The Blue Sweater
- Bridging the Gap between Rich and Poor in an Interconnected World
- Narrated by: Jacqueline Novogratz
- Length: 10 hrs and 53 mins
- Unabridged Audiobook
- Release date: 10-12-10
- Language: English
- Publisher: Audible Studios
The Blue Sweater is both autobiographical and informative, a memoir of someone with striking conviction to make a difference in the most depressed of economic climates. Novogratz is likable from the start, and her story becomes more inspiring as the chapters progress. To most of us, global poverty seems too big of an issue to even comprehend, much less to tackle from home. Novogratz brings the issue closer to the listener by exploring the inadequacies of our current approaches and offering solutions that she works to implement with the Acumen Fund. The Blue Sweater is an accessible listen for everyone, financially inclined or otherwise, and Novogratz never carries a tone of condescension. (She is just as quick to acknowledge her failures as her achievements.) Rather, she offers her story of discovery and eye-opening experiences as a call to arms.
Novogratz is a true citizen of the world, an idealist driven by her belief that we are all “interconnected”. The Blue Sweater is a riveting account of her journey towards the Acumen Fund; to hear Novogratz narrate her memoir is to embark upon that journey right alongside her. —Suzanne Day
It all started back home in Virginia, with the blue sweater, a gift that quickly became her prized possession - until the day she outgrew it and gave it away to Goodwill. Eleven years later in Africa, she spotted a young boy wearing that very sweater, with her name still on the tag inside. That the sweater had made its trek all the way to Rwanda was ample evidence, she thought, of how we are all connected, how our actions - and inaction - touch people every day across the globe, people we may never know or meet.
From her first stumbling efforts as a young idealist venturing forth in Africa to the creation of the trailblazing organization she runs today, Novogratz tells gripping stories with unforgettable characters - women dancing in a Nairobi slum, unwed mothers starting a bakery, courageous survivors of the Rwandan genocide, entrepreneurs building services for the poor against impossible odds.
She shows, in ways both hilarious and heartbreaking, how traditional charity often fails, but how a new form of philanthropic investing called "patient capital" can help make people self-sufficient and can change millions of lives.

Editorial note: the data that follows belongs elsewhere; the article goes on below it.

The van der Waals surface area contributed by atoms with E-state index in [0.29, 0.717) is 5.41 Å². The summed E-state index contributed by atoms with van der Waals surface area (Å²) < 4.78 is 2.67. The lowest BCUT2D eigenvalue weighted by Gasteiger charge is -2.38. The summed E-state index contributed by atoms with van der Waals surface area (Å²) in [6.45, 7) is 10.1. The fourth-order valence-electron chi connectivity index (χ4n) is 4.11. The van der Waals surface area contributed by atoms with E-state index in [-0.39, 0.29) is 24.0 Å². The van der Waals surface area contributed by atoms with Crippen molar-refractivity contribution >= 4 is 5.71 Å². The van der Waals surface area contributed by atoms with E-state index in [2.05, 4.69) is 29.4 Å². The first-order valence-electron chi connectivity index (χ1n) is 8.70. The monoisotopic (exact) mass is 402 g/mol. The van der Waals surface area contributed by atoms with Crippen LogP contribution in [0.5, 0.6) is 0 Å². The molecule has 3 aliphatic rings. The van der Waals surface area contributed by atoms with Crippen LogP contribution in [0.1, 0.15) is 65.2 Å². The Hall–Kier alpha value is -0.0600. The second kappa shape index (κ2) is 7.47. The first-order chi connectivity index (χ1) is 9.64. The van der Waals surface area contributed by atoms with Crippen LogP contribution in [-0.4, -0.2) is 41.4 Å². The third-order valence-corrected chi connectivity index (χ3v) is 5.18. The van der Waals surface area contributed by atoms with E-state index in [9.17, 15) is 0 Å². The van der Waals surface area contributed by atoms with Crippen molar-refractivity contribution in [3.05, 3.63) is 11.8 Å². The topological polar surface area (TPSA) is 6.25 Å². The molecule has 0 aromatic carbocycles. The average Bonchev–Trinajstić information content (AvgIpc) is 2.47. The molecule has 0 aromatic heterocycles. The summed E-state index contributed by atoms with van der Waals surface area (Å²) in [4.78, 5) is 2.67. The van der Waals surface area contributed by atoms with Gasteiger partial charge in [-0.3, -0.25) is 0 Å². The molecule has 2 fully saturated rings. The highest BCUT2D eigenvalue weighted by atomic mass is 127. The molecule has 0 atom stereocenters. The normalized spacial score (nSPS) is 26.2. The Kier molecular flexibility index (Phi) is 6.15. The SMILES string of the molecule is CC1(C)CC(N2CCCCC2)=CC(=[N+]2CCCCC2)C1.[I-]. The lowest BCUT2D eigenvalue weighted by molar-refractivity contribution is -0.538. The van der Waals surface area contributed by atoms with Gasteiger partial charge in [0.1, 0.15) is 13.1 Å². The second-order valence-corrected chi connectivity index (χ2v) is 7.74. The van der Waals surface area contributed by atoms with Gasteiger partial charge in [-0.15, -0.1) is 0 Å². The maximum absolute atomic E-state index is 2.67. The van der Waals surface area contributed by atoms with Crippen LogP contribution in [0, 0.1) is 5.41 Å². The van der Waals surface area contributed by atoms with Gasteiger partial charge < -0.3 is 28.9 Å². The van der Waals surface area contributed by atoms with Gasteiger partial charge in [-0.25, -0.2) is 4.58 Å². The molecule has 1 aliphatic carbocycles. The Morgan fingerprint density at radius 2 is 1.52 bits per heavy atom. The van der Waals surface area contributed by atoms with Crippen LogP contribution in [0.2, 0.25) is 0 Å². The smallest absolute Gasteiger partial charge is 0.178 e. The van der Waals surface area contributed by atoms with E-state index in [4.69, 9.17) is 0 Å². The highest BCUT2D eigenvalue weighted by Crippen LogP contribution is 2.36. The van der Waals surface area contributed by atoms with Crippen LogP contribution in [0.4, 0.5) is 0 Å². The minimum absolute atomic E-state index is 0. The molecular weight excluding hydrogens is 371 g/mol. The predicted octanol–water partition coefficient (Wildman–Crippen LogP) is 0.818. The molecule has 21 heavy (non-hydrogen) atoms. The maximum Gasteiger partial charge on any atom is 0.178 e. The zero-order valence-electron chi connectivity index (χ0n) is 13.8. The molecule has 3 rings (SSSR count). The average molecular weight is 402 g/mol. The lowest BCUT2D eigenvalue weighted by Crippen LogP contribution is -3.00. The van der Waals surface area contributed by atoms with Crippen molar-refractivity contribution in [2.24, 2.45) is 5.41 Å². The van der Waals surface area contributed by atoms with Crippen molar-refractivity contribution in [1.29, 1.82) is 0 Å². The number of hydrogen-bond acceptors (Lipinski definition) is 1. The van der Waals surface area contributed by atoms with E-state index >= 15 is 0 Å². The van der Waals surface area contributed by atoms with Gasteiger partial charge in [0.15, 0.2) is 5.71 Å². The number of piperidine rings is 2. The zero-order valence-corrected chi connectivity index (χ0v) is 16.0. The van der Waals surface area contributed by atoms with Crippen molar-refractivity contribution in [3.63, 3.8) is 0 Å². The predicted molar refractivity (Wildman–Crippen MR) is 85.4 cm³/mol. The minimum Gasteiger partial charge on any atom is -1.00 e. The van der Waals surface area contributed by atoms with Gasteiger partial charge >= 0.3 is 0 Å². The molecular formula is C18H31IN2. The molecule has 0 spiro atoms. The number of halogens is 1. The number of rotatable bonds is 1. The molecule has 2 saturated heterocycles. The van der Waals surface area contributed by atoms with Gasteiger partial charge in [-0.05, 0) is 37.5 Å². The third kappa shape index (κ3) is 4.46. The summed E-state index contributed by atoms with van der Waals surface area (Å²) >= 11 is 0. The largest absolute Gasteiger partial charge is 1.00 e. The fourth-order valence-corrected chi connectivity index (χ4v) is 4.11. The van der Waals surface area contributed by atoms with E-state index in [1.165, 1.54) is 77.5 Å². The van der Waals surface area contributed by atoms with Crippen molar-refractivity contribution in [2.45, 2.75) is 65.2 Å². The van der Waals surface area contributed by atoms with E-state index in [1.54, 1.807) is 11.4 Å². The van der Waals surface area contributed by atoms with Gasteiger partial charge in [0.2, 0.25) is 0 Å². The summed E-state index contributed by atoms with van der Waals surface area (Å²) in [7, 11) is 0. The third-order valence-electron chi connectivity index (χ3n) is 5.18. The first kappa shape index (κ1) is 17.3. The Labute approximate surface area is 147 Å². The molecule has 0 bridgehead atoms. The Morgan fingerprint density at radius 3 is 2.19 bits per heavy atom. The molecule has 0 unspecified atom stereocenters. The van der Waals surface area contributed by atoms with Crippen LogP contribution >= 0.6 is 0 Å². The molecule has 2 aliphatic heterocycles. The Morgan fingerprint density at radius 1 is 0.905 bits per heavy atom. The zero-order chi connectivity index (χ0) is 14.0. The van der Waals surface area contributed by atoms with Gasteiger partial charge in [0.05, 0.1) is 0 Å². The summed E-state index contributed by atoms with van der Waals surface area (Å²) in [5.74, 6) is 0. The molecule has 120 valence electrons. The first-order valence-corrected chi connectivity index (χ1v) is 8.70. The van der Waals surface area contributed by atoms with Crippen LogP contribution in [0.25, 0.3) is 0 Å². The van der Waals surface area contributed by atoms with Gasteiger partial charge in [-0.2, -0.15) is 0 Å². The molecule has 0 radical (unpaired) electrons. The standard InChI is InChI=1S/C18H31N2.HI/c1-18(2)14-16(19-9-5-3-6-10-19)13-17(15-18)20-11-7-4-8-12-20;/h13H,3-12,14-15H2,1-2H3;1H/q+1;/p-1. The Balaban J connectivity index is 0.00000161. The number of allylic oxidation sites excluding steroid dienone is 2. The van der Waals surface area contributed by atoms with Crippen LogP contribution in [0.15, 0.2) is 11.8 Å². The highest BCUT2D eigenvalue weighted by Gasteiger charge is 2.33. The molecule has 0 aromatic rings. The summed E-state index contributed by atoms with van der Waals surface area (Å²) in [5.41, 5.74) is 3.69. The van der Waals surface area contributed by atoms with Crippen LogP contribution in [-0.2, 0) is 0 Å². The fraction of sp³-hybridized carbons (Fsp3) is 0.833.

More than just an autobiography or a how-to guide to addressing poverty, The Blue Sweater is a call to action that challenges us to grant dignity to the poor and to rethink our engagement with the world.
"Jacqueline's book and her work represent an entirely new way to look at things, a vivid opportunity for change and most of all, an obligation to spread the word about the way the world has evolved. We need to wake up and listen to what she has to say. Hurry!" (Seth Godin, author of Tribes: We Need You to Lead Us and Purple Cow: Transform Your Business by Being Remarkable)
"If you believe in the worth and capacity of individual initiative and in group commitment, or if you believe that our lives can be transformed by the events we live through, then you must read this book." (Daniel Toole, UNICEF Regional Director for South Asia)
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Customer ReviewsMost Helpful
Customer ReviewsMost Helpful
By Galant on 23-01-11
A Heartfelt Testament
While the central tenet is allied with those held by academics like Dambisa Moyo and William Easterly, who argue that development aid (not to be confused with humanitarian aid) is a hindrance more than a service, Jacqueline Novogratz’s ‘The Blue Sweater’ is a personal, reflective and deeply humane testament to the power of economic development in Sub-Saharan Africa. Partly a heartfelt reflection on her years in Rwanda, before and after the 1994 genocide and partly a lighthearted memoir of a young activist trying to find where she is welcome (and more amusingly, where she is not) in the world around her, this book is a warmly toned, inspiriting guide to making a difference in our communities.
7 of 7 people found this review helpful
By Caitlin on 04-01-12
Inspiring, Honest Read. Highly Recommended
Would you recommend this audiobook to a friend? If so, why?
Yes. This is a beautiful, honest memoir, as well as a crash course on micro-lending and development for the poor. Novogratz is very good at describing her experiences, missteps, and successes without revision; she writes about what she learned, the people she met, the places she grew to love. I especially like the parts involving Rwanda. The audio quality is also good, and Novogratz is fun to listen to.
3 of 3 people found this review helpful